Last Week on iSlaytheDragon [News Bits, Saint Petersburg review, Zombie State review, HomeStretch review, Guide to auction games] Full weeks are becoming the norm around these parts. This week will continue the trend as we have three more reviews (one of a top-ten game on BGG) and another guide. Keep slaying!
Kickstarters of Note
Here’s what I’ve found of interest on Kickstarter:
- Among the Stars: Ambassadors: Artipia Games’ 7 Wondersish game receives a 7 Wondersish expansion. $26 gets you the game shipped in the US.
- Adventures on the Tabletop: Adventures on the Tabletop is a new board game documentary focusing on board game design. It will look at the design process from pitching to production and already features interviewers with designers like Alan Moon. $15 gets you a digital download/$25 gets a DVD.
- Haggis: This two- or three-player climbing game has been out of print for a few years, and Indie Boards & Cards is Kickstarting the reprint. $15 gets you the game and a Haggis-themed regular playing card deck.
- New Amsterdam: This game by Jeffrey Allers debuted at Spiel 2012, and Pandasaurus Games is bringing the game to the US (along with Firenze). $55.
- City Hall: This looks like an interesting game of bidding and role selection. It missed its funding the first time around on Kickstarter, but now it’s seeking funding under the Tasty Minstrel brand. $40 gets the game.
- Gothic Doctor: This game looks quirky and weird…but just the right kind of quirky for me. $25 gets the game.
- Council of Verona: This one really excites me. It’s a small-box game (which already have a special place in my heart), and it’s set in the world of Shakespeare’s Romeo & Juliet. I like the theme, I like the look, I like the price. $12.
- Princes of the Dragon Throne: I’ve been hearing lots about this game over the past year, and it’s now on Kickstarter. And oh man, is it a beast of a game. Tons of components. This is the rebooted version, with wooden components, a money-back guarantee, and a friendlier, $79 pricetag.
- Kremlin: This is a campaign I’m very excited about (and hope to contribute to before it ends). Jolly Roger Games is Kickstarting the reprint of this satirical political game set in the world of Russian politics. $25 gets the game (and seems a very reasonable price).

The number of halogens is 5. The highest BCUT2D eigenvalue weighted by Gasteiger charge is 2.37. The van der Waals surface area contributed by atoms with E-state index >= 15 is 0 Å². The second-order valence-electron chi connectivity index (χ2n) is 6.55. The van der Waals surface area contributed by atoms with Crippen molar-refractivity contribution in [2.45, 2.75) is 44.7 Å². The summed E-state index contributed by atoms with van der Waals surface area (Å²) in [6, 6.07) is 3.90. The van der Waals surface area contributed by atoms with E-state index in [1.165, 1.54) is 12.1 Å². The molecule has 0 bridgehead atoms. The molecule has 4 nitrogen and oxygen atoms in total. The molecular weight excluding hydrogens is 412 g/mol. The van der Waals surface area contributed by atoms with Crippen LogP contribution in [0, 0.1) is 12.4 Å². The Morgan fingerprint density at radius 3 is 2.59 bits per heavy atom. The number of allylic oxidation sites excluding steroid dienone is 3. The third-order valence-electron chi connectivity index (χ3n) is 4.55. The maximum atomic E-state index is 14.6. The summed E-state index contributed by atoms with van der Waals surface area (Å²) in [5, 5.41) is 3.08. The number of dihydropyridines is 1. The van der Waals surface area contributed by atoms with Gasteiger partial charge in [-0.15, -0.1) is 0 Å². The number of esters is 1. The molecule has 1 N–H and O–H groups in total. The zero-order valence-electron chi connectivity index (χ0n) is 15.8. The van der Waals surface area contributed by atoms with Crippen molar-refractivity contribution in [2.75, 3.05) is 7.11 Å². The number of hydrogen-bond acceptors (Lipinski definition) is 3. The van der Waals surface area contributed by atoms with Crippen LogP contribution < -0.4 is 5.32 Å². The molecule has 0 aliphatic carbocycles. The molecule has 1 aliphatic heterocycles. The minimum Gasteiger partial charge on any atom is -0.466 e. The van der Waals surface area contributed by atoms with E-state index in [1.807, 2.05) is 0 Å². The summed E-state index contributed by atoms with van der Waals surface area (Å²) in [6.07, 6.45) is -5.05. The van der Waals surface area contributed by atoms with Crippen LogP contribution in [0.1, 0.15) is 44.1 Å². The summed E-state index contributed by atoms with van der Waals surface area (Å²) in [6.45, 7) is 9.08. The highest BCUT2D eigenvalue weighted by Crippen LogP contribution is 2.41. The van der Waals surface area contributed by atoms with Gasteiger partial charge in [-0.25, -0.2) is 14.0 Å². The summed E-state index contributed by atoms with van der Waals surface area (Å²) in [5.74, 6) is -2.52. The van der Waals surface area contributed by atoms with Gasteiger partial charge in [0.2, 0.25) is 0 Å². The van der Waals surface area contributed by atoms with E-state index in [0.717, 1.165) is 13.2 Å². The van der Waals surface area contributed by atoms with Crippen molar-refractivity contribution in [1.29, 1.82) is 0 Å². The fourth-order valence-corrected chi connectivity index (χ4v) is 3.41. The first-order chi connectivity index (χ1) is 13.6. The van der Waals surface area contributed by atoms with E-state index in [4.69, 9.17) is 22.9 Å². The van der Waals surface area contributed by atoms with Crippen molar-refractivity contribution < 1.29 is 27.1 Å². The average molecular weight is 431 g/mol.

- Paperback: This is another game I think looks great. It’s a deckbuilding word game set in the world of publishing (a world I know and love). $25 for the game.
- Wok Star: This was originally to be a Z-Man game, but apparently it’s not anymore. It’s coming to you via Game Salute and looks fantastic. This is another real-time cooperative game (in the vein of, but really preceding Escape). $39.
- VivaJava: The Dice Game: TC Petty III is back with a new coffee game, this time for 2-4 (instead of 3-8) players. VivaJava missed its niche for me, but this one looks interesting. $30 gets the game, with other levels available for additional swag.
What We’ve Been Playing
- Hanabi: I played two three-player games this week, and this game is pretty great. Usually when I explain other cooperative games, I begin with, “There are all of these ways to lose, and only one way to win!” With Hanabi, there’s really only one way to lose, and losing–while not exactly difficult to do–isn’t as prominent as in, say, Pandemic or Space Alert. Instead, Hanabi offers you a grade on your performance, a grade that you can compare and hopefully improve over time. I (and my fellow players, who were n00bs) appreciated the less anxiety-laden experience. Look for a review soon. (FarmerLenny)